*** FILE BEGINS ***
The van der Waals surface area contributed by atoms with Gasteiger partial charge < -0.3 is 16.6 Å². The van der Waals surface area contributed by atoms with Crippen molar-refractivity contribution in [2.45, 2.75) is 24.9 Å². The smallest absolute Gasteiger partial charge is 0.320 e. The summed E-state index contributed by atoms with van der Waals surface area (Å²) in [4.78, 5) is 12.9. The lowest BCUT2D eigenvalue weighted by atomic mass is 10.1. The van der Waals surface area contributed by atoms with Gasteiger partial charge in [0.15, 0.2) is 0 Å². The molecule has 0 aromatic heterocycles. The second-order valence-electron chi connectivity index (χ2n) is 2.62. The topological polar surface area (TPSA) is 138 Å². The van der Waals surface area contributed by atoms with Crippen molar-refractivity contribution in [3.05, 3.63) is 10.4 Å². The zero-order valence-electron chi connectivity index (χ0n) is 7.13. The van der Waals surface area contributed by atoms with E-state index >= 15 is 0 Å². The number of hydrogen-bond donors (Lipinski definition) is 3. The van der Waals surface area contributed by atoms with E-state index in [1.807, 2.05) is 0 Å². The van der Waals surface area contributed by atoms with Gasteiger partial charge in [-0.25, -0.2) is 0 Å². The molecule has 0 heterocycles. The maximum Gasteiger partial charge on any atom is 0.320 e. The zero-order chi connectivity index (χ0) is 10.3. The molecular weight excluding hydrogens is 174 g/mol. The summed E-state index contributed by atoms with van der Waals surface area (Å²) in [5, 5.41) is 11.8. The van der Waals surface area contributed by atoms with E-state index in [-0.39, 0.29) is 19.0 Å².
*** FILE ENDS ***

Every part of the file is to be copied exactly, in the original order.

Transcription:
The van der Waals surface area contributed by atoms with Gasteiger partial charge < -0.3 is 16.6 Å². The van der Waals surface area contributed by atoms with Crippen molar-refractivity contribution in [2.45, 2.75) is 24.9 Å². The smallest absolute Gasteiger partial charge is 0.320 e. The summed E-state index contributed by atoms with van der Waals surface area (Å²) in [4.78, 5) is 12.9. The lowest BCUT2D eigenvalue weighted by atomic mass is 10.1. The van der Waals surface area contributed by atoms with Gasteiger partial charge in [0.15, 0.2) is 0 Å². The molecule has 0 aromatic heterocycles. The second-order valence-electron chi connectivity index (χ2n) is 2.62. The topological polar surface area (TPSA) is 138 Å². The van der Waals surface area contributed by atoms with Crippen molar-refractivity contribution in [3.05, 3.63) is 10.4 Å². The zero-order valence-electron chi connectivity index (χ0n) is 7.13. The van der Waals surface area contributed by atoms with E-state index >= 15 is 0 Å². The number of hydrogen-bond donors (Lipinski definition) is 3. The van der Waals surface area contributed by atoms with E-state index in [1.807, 2.05) is 0 Å². The van der Waals surface area contributed by atoms with Gasteiger partial charge in [-0.25, -0.2) is 0 Å². The molecule has 0 heterocycles. The maximum Gasteiger partial charge on any atom is 0.320 e. The zero-order chi connectivity index (χ0) is 10.3. The molecular weight excluding hydrogens is 174 g/mol. The summed E-state index contributed by atoms with van der Waals surface area (Å²) in [5, 5.41) is 11.8. The van der Waals surface area contributed by atoms with E-state index in [-0.39, 0.29) is 19.0 Å².